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West Virginia Looks to the Future

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What does a clean energy future look like in Coal Country, and what options exist for diversifying the economy? West Virginia leaders gathered back in September to discuss just these questions, and UCS has just released a new report summarizing their conversations.

On September 3-4, in partnership with the West Virginia Center on Budget and Policy and the West Virginia Community Development Hub, UCS organized A Bright Economic Future for the Mountain State. The event brought together an engaging series of presentations and panels that laid out visions for West Virginia’s future, identified pathways for achieving those visions, and celebrated forward-looking community leaders already creating that future today.

Some 200 people — representing an unusually diverse mix of perspectives — attended the forum’s keynote addresses, three panel discussions, and documentary screening. Speakers and other attendees included business owners, energy industry executives, state and local officials, members of faith communities, labor representatives, academics, environmentalists, and individuals from nonprofits spearheading local economic development.

The future is bright

Four themes emerged from the discussions that took place at the event:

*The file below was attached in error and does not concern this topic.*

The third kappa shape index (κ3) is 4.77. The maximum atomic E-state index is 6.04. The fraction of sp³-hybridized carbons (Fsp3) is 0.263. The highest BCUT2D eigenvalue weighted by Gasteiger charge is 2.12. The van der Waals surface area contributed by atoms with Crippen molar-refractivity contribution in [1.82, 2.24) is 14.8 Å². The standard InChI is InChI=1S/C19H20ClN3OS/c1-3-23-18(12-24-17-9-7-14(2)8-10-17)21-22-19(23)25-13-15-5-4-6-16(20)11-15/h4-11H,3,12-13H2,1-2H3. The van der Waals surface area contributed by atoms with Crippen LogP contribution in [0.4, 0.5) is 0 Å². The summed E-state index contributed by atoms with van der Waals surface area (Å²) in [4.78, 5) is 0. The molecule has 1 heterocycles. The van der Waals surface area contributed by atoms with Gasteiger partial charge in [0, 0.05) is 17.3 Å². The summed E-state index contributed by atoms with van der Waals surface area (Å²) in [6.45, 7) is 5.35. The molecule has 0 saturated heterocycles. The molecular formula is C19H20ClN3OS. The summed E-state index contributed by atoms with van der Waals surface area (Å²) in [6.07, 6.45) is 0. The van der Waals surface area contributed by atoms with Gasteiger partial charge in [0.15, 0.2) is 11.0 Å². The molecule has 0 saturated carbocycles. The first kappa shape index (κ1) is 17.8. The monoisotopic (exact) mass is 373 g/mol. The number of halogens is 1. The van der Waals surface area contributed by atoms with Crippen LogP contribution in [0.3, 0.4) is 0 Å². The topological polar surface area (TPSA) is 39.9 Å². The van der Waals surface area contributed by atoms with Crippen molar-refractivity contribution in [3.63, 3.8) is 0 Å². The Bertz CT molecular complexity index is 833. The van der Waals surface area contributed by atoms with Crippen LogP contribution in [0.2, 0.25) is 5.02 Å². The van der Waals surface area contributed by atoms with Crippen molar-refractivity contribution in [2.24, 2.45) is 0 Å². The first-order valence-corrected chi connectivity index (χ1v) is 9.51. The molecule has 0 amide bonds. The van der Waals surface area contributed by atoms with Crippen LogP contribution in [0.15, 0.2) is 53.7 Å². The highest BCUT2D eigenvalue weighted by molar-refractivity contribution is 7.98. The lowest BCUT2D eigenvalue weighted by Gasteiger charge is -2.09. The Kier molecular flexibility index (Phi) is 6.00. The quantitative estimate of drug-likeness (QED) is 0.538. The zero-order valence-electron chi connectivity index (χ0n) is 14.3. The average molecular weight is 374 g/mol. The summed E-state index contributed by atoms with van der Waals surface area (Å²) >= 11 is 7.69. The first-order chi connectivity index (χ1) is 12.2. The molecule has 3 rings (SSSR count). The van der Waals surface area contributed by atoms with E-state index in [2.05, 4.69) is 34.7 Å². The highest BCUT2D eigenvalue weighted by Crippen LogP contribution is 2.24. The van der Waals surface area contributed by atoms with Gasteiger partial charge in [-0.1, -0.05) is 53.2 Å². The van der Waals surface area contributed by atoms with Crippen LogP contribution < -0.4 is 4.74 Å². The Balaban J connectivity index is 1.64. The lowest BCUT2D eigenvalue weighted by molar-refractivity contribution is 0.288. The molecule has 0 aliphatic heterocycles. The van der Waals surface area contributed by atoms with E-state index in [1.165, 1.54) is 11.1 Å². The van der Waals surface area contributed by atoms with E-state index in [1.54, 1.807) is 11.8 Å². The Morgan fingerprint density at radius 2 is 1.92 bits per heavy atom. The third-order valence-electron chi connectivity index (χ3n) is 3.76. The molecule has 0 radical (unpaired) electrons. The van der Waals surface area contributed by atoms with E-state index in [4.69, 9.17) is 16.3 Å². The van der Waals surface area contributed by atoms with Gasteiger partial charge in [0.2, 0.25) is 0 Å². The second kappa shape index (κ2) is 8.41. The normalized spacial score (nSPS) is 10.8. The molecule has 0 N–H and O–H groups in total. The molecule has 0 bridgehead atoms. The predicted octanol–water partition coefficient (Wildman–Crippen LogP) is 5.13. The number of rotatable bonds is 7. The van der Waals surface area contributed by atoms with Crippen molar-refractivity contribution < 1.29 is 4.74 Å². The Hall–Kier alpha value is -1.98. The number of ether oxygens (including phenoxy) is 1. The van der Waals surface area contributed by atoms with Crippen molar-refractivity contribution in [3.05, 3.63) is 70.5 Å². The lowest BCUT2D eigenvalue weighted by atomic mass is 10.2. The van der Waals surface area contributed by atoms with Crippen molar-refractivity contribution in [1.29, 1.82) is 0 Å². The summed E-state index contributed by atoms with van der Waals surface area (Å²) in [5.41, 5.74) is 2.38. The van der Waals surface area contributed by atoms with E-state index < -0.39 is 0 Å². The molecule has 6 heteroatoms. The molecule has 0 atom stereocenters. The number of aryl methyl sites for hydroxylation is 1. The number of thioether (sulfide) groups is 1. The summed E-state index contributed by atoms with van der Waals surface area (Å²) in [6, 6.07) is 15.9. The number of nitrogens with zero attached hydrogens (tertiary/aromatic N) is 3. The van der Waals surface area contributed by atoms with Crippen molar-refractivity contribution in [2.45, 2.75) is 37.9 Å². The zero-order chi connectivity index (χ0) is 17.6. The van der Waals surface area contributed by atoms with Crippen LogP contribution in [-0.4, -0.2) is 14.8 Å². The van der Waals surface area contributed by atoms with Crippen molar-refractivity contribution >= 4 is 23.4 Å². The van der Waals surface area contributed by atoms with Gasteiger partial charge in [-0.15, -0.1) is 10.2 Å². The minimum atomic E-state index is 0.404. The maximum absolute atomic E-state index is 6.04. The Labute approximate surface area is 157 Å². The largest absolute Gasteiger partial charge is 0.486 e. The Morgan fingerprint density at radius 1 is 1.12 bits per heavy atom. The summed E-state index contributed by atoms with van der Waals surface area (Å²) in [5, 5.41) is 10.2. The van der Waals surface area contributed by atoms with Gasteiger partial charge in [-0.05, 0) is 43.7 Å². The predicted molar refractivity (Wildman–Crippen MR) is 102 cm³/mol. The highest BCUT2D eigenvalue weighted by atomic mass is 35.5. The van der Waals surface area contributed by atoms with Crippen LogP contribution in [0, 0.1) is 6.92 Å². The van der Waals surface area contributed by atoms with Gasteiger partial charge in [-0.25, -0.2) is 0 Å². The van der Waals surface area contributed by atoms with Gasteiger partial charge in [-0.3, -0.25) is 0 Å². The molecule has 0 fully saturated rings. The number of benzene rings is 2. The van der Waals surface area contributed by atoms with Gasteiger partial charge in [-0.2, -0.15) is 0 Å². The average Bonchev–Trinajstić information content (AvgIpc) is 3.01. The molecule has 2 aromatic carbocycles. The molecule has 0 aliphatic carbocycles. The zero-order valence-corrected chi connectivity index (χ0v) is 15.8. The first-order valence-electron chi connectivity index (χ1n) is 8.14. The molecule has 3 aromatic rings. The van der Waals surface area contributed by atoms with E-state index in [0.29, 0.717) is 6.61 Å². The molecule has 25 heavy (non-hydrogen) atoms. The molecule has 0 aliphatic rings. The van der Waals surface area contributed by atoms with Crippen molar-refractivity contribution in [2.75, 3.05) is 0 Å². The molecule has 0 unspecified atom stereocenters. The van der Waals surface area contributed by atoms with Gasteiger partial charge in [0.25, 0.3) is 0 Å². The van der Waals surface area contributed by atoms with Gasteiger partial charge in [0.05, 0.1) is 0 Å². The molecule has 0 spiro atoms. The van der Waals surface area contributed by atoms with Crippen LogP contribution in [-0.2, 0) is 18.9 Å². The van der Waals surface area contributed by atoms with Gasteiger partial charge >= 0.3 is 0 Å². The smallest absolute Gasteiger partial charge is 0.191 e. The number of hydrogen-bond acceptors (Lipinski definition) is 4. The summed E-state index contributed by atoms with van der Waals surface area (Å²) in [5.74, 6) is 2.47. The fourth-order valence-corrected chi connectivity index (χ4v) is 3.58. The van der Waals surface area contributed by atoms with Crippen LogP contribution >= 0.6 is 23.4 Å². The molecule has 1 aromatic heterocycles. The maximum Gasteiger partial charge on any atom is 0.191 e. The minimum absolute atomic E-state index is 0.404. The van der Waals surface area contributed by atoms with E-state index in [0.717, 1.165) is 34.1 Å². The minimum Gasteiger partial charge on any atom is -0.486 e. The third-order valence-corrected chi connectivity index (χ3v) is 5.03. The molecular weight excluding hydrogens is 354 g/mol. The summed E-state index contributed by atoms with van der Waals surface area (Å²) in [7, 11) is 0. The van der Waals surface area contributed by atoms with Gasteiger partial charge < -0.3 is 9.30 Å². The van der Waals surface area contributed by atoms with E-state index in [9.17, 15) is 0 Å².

1)      West Virginia must have a vision to carry it through the challenge of fostering a future that will inevitably look different from the past.

2)      Regional and local leaders are beginning to spur and create new businesses and jobs, but they desperately need state leadership to ease the transition to a more diversified economy.

3)      West Virginia has tremendous assets that it can mobilize in building such an economy.

4)      The state also faces multiple challenges that it must address in a comprehensive way.

Read the summary report to learn more about the themes that emerged from the forum.

The time is right

Attendees to the Bright Economic Future forum gather for the opening keynote address.

Attendees at the Bright Economic Future forum gather for the opening keynote address.

Given the large number of attendees, it’s clear that many people in West Virginia want to talk about creating additional economic opportunities in the place we call home.

Our public survey results from this summer, showing that voters support taxes on natural resource extraction that invest in infrastructure and economic development, underscore this willingness to focus on and plan for the future. Media interest in the event was strong, and it was featured on the front page of the Charleston Gazette back in September. The Gazette ran several other articles surrounding the forum, including a discussion of the Future Fund and the documentary screening; editorials appeared in other print outlets as well.

What’s next